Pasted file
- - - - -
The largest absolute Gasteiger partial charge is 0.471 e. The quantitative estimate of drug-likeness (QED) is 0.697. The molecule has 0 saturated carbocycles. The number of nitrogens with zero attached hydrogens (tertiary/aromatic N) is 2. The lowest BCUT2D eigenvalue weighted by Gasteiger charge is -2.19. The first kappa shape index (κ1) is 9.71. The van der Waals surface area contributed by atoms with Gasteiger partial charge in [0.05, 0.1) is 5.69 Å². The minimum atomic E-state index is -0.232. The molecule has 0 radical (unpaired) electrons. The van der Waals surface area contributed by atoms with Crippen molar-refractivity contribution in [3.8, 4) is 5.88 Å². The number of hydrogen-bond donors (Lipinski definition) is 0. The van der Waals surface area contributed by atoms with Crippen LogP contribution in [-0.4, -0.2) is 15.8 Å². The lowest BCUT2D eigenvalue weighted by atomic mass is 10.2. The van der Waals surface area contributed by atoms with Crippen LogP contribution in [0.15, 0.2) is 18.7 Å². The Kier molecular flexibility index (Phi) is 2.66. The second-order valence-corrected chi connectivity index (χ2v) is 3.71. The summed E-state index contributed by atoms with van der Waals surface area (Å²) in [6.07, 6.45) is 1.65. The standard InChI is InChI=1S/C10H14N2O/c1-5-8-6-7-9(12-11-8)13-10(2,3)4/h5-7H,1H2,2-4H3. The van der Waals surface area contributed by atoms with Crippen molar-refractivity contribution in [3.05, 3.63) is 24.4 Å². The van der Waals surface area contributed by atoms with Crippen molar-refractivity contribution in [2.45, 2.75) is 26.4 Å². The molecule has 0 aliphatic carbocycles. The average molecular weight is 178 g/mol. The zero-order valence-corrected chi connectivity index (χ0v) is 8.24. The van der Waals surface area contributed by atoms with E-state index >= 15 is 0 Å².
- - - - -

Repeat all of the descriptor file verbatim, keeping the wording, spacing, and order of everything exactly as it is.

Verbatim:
The largest absolute Gasteiger partial charge is 0.471 e. The quantitative estimate of drug-likeness (QED) is 0.697. The molecule has 0 saturated carbocycles. The number of nitrogens with zero attached hydrogens (tertiary/aromatic N) is 2. The lowest BCUT2D eigenvalue weighted by Gasteiger charge is -2.19. The first kappa shape index (κ1) is 9.71. The van der Waals surface area contributed by atoms with Gasteiger partial charge in [0.05, 0.1) is 5.69 Å². The minimum atomic E-state index is -0.232. The molecule has 0 radical (unpaired) electrons. The van der Waals surface area contributed by atoms with Crippen molar-refractivity contribution in [3.8, 4) is 5.88 Å². The number of hydrogen-bond donors (Lipinski definition) is 0. The van der Waals surface area contributed by atoms with Crippen LogP contribution in [-0.4, -0.2) is 15.8 Å². The lowest BCUT2D eigenvalue weighted by atomic mass is 10.2. The van der Waals surface area contributed by atoms with Crippen LogP contribution in [0.15, 0.2) is 18.7 Å². The Kier molecular flexibility index (Phi) is 2.66. The second-order valence-corrected chi connectivity index (χ2v) is 3.71. The summed E-state index contributed by atoms with van der Waals surface area (Å²) in [6.07, 6.45) is 1.65. The standard InChI is InChI=1S/C10H14N2O/c1-5-8-6-7-9(12-11-8)13-10(2,3)4/h5-7H,1H2,2-4H3. The van der Waals surface area contributed by atoms with Crippen molar-refractivity contribution in [3.05, 3.63) is 24.4 Å². The van der Waals surface area contributed by atoms with Crippen molar-refractivity contribution in [2.45, 2.75) is 26.4 Å². The molecule has 0 aliphatic carbocycles. The average molecular weight is 178 g/mol. The zero-order valence-corrected chi connectivity index (χ0v) is 8.24. The van der Waals surface area contributed by atoms with E-state index >= 15 is 0 Å².